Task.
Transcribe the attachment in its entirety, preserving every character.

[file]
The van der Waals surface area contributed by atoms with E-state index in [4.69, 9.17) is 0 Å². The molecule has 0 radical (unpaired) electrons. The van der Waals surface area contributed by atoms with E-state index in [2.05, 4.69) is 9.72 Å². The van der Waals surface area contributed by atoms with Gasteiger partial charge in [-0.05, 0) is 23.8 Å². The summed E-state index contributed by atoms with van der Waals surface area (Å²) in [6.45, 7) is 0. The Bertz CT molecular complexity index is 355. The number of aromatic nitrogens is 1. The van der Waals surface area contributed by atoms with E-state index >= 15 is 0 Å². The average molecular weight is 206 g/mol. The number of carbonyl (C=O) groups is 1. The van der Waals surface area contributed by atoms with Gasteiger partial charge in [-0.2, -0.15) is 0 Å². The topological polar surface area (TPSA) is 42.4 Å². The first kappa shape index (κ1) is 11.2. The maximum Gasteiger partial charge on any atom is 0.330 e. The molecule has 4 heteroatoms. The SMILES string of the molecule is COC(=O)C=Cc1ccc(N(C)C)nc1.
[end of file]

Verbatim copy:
The van der Waals surface area contributed by atoms with E-state index in [4.69, 9.17) is 0 Å². The molecule has 0 radical (unpaired) electrons. The van der Waals surface area contributed by atoms with E-state index in [2.05, 4.69) is 9.72 Å². The van der Waals surface area contributed by atoms with Gasteiger partial charge in [-0.05, 0) is 23.8 Å². The summed E-state index contributed by atoms with van der Waals surface area (Å²) in [6.45, 7) is 0. The Bertz CT molecular complexity index is 355. The number of aromatic nitrogens is 1. The van der Waals surface area contributed by atoms with E-state index >= 15 is 0 Å². The average molecular weight is 206 g/mol. The number of carbonyl (C=O) groups is 1. The van der Waals surface area contributed by atoms with Gasteiger partial charge in [-0.2, -0.15) is 0 Å². The topological polar surface area (TPSA) is 42.4 Å². The first kappa shape index (κ1) is 11.2. The maximum Gasteiger partial charge on any atom is 0.330 e. The molecule has 4 heteroatoms. The SMILES string of the molecule is COC(=O)C=Cc1ccc(N(C)C)nc1.